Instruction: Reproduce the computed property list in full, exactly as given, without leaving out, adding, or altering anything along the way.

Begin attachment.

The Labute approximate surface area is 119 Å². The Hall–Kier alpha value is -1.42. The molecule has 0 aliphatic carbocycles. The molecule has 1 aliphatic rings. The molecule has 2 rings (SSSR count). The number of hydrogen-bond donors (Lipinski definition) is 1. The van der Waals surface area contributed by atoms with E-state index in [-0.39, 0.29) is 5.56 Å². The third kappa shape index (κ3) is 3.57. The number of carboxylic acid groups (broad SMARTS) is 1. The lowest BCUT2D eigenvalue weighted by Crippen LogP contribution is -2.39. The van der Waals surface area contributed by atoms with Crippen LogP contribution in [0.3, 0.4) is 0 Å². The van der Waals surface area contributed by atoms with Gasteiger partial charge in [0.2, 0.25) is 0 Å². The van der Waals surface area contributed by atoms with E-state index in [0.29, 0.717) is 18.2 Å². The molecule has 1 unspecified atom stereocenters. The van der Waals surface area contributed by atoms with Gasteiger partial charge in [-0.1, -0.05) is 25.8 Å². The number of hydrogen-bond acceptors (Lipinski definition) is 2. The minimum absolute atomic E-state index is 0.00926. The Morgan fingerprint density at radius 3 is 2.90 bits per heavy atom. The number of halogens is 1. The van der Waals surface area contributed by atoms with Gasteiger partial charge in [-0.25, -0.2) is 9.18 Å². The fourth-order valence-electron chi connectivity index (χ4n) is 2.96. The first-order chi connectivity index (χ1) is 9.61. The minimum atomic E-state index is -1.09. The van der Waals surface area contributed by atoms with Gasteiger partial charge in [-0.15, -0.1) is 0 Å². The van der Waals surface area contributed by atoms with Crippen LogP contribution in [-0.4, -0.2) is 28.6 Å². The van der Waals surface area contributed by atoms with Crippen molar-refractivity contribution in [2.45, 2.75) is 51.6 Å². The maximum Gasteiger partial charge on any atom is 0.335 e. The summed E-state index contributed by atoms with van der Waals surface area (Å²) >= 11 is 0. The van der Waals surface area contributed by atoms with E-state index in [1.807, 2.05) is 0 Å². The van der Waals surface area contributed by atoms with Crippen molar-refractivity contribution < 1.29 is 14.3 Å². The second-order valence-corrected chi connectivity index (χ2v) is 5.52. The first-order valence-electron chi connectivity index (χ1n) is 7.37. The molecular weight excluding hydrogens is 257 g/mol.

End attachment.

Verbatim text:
The Labute approximate surface area is 119 Å². The Hall–Kier alpha value is -1.42. The molecule has 0 aliphatic carbocycles. The molecule has 1 aliphatic rings. The molecule has 2 rings (SSSR count). The number of hydrogen-bond donors (Lipinski definition) is 1. The van der Waals surface area contributed by atoms with E-state index in [-0.39, 0.29) is 5.56 Å². The third kappa shape index (κ3) is 3.57. The number of carboxylic acid groups (broad SMARTS) is 1. The lowest BCUT2D eigenvalue weighted by Crippen LogP contribution is -2.39. The van der Waals surface area contributed by atoms with Crippen LogP contribution in [0.3, 0.4) is 0 Å². The van der Waals surface area contributed by atoms with Gasteiger partial charge in [0.2, 0.25) is 0 Å². The van der Waals surface area contributed by atoms with E-state index in [0.29, 0.717) is 18.2 Å². The molecule has 1 unspecified atom stereocenters. The van der Waals surface area contributed by atoms with Gasteiger partial charge in [-0.1, -0.05) is 25.8 Å². The number of hydrogen-bond acceptors (Lipinski definition) is 2. The minimum absolute atomic E-state index is 0.00926. The Morgan fingerprint density at radius 3 is 2.90 bits per heavy atom. The number of halogens is 1. The van der Waals surface area contributed by atoms with Gasteiger partial charge in [-0.25, -0.2) is 9.18 Å². The fourth-order valence-electron chi connectivity index (χ4n) is 2.96. The first-order chi connectivity index (χ1) is 9.61. The minimum atomic E-state index is -1.09. The van der Waals surface area contributed by atoms with Gasteiger partial charge in [-0.15, -0.1) is 0 Å². The van der Waals surface area contributed by atoms with Crippen LogP contribution in [-0.4, -0.2) is 28.6 Å². The van der Waals surface area contributed by atoms with Crippen molar-refractivity contribution in [2.45, 2.75) is 51.6 Å². The maximum Gasteiger partial charge on any atom is 0.335 e. The summed E-state index contributed by atoms with van der Waals surface area (Å²) >= 11 is 0. The van der Waals surface area contributed by atoms with E-state index in [1.807, 2.05) is 0 Å². The van der Waals surface area contributed by atoms with Crippen molar-refractivity contribution < 1.29 is 14.3 Å². The second-order valence-corrected chi connectivity index (χ2v) is 5.52. The first-order valence-electron chi connectivity index (χ1n) is 7.37. The molecular weight excluding hydrogens is 257 g/mol.